A decision by the Irish national soccer squad to wear armbands to mark the 18th anniversary of the Loughinisland massacre has been widely welcomed.
Six Catholics were shot dead in the sectarian massacre in the Heights Bar in Loughinisland, County Down, on June 18, 1994, as the Irish team played Italy in the World Cup at Giants’ Stadium in New York.
A loyalist death squad burst in and opened fire indiscriminately, killing six men and seriously injuring five others.
The six dead were Adrian Rogan (34) Malcolm Jenkinson (53), Barney Greene (87), Daniel McCreanor (59), Patrick O’Hare (35), and Eamon Byrne (39).
Mr Green, aged 87, was the oldest victim of the conflict.
Despite 16 people being arrested over the years no one has been convicted of the murders. Questions remain over possible collusion in the atrocity, which came at the height of the peace process and boosted public support for an end to the IRA’s armed campaign. The Provisional IRA declared a ceasefire just ten weeks later.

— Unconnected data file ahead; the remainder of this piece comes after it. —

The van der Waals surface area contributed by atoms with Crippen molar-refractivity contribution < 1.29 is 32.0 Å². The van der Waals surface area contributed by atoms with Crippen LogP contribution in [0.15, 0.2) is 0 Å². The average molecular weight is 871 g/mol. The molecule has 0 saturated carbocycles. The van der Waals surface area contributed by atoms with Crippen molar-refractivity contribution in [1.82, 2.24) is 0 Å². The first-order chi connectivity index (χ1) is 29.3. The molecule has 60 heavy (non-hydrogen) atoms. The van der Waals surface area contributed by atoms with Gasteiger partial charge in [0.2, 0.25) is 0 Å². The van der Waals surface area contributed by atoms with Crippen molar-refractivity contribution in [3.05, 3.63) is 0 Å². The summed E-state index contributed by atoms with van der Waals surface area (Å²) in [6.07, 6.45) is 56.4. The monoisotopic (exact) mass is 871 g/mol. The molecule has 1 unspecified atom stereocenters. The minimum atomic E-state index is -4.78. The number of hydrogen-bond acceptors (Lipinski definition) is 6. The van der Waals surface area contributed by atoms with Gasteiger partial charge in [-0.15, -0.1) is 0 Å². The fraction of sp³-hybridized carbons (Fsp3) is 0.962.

John Delaney, the chief executive of the Football Association of Ireland (FAI), said the commemoration was particularly poignant as Ireland will be playing Italy on the anniversary.
“What happened in Loughinisland in 1994 was an awful tragedy and deeply moving for all football fans.” He also thanked the UEFA competition organisers for assisting in commemorating the atrocity.
Mr Rogan’s daughter, Emma Rogan, welcomed the FAI’s gesture.
“We are very touched that the FAI and UEFA have seen fit to commemorate the murder of our loved ones at the upcoming European championships,” she said.
“It is emotional and poignant that Ireland play Italy on the exact anniversary and we feel proud and privileged that a memorial will be conducted on such an international stage.”
It emerged earlier this year that a key eyewitness to the attack, who provided the police with a description of the gang’s getaway driver within hours of the massacre, was never called to identify the killers. Instead, the police passed her details to a relative of the man she believes was the loyalist getaway driver.
Ms Rogen said she hopes the gesture will put fresh pressure on authorities to reveal all they know about the atrocity.
“Our campaign is one of social justice,” she said. “The atrocity that happened at Loughinisland is representative of so many others that happened through out the Troubles and evidence of state collusion with paramilitaries is only now beginning to seep out.”